Steven Murphy’s impressive PR machine at Brunswick has pulled off another coup for him. The Financial Times offers a story about auction houses keeping up with advances in tech. The story itself doesn’t offer much revelation but it does put Murphy at the center of it.
Christie’s has created a CRM platform much like any bank or real estate sales operation to try to centralize (and control) client information better and not be at the mercy of a staff that may depart:
Christie’s now has James Map (as in founder James Christie), a sort of private internal social network that allows specialists, client service staff, support staff and executives to see what is known about a client and his tastes. Past auction records, relatives’ purchases and sales, statistical inferences on how likely clients are to move from buying an expensive watch online to participating in a high-end evening sale – it all can be in the mix.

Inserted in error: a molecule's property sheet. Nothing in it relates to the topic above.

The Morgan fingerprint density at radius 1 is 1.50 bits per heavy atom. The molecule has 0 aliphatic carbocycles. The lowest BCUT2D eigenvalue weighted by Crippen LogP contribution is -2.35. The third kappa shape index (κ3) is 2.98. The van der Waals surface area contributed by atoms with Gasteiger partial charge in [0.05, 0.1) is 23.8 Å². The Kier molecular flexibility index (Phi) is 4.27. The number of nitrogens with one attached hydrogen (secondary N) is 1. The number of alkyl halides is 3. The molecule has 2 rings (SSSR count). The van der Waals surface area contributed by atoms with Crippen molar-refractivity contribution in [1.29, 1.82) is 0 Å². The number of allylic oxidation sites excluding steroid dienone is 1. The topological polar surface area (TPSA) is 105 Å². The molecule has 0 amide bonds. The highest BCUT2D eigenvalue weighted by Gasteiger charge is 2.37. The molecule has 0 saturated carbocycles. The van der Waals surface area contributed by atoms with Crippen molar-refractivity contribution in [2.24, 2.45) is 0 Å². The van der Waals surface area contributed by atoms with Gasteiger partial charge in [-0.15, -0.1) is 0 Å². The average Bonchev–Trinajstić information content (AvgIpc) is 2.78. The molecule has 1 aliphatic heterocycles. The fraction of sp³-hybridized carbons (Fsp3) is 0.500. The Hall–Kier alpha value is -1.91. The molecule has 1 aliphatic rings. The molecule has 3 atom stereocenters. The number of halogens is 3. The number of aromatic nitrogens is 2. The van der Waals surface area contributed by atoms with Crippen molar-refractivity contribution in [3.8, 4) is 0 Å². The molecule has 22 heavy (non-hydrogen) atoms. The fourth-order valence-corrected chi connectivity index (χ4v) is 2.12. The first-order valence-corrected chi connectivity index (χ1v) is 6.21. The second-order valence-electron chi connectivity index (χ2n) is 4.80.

The idea, Murphy explains, was “to create an internal app that spiders into our database of information and brings up on our internal [screen] environment lots of connectivity. This is faster and better than the email chains [that it replaced].”
Perhaps more interesting and significant is the way the company is trying to make it easier to get lower-value objects vetted by the right person:
Auction houses used to regard the sale of smaller, cheaper objects from, for example, estate liquidations as an annoying loss-leader business that just wasted their specialists’ time. Now, however, many are making money selling objects for $2,000-$3,000; it’s just a matter of cutting transaction costs. “We have a new app with which you can take a picture, push a button, and it goes to a specialist, with a description. Then the specialist can decide if it might fit into an auction,” says Citron.